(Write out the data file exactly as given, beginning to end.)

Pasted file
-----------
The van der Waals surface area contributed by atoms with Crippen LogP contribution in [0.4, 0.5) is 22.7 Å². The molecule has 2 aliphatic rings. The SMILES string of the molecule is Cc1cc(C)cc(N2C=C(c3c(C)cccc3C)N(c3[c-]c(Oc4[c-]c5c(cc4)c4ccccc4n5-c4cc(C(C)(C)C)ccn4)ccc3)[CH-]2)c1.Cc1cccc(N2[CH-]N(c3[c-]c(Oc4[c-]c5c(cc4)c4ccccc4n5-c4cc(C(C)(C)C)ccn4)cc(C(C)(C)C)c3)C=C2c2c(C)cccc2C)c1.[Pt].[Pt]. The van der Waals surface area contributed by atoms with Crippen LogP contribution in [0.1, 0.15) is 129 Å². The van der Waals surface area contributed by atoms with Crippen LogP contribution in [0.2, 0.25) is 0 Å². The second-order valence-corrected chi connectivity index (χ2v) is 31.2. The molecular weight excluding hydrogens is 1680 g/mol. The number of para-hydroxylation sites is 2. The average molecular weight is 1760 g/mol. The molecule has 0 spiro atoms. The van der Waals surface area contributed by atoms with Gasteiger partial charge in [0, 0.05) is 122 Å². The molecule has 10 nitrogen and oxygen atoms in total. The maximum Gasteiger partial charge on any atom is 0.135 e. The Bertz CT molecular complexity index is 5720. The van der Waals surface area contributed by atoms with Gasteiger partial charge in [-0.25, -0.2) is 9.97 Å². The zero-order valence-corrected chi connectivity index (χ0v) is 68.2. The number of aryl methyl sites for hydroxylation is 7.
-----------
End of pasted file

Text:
The van der Waals surface area contributed by atoms with Crippen LogP contribution in [0.4, 0.5) is 22.7 Å². The molecule has 2 aliphatic rings. The SMILES string of the molecule is Cc1cc(C)cc(N2C=C(c3c(C)cccc3C)N(c3[c-]c(Oc4[c-]c5c(cc4)c4ccccc4n5-c4cc(C(C)(C)C)ccn4)ccc3)[CH-]2)c1.Cc1cccc(N2[CH-]N(c3[c-]c(Oc4[c-]c5c(cc4)c4ccccc4n5-c4cc(C(C)(C)C)ccn4)cc(C(C)(C)C)c3)C=C2c2c(C)cccc2C)c1.[Pt].[Pt]. The van der Waals surface area contributed by atoms with Crippen LogP contribution in [0.1, 0.15) is 129 Å². The van der Waals surface area contributed by atoms with Crippen LogP contribution in [0.2, 0.25) is 0 Å². The second-order valence-corrected chi connectivity index (χ2v) is 31.2. The molecular weight excluding hydrogens is 1680 g/mol. The number of para-hydroxylation sites is 2. The average molecular weight is 1760 g/mol. The molecule has 0 spiro atoms. The van der Waals surface area contributed by atoms with Gasteiger partial charge in [0, 0.05) is 122 Å². The molecule has 10 nitrogen and oxygen atoms in total. The maximum Gasteiger partial charge on any atom is 0.135 e. The Bertz CT molecular complexity index is 5720. The van der Waals surface area contributed by atoms with Gasteiger partial charge in [-0.25, -0.2) is 9.97 Å². The zero-order valence-corrected chi connectivity index (χ0v) is 68.2. The number of aryl methyl sites for hydroxylation is 7.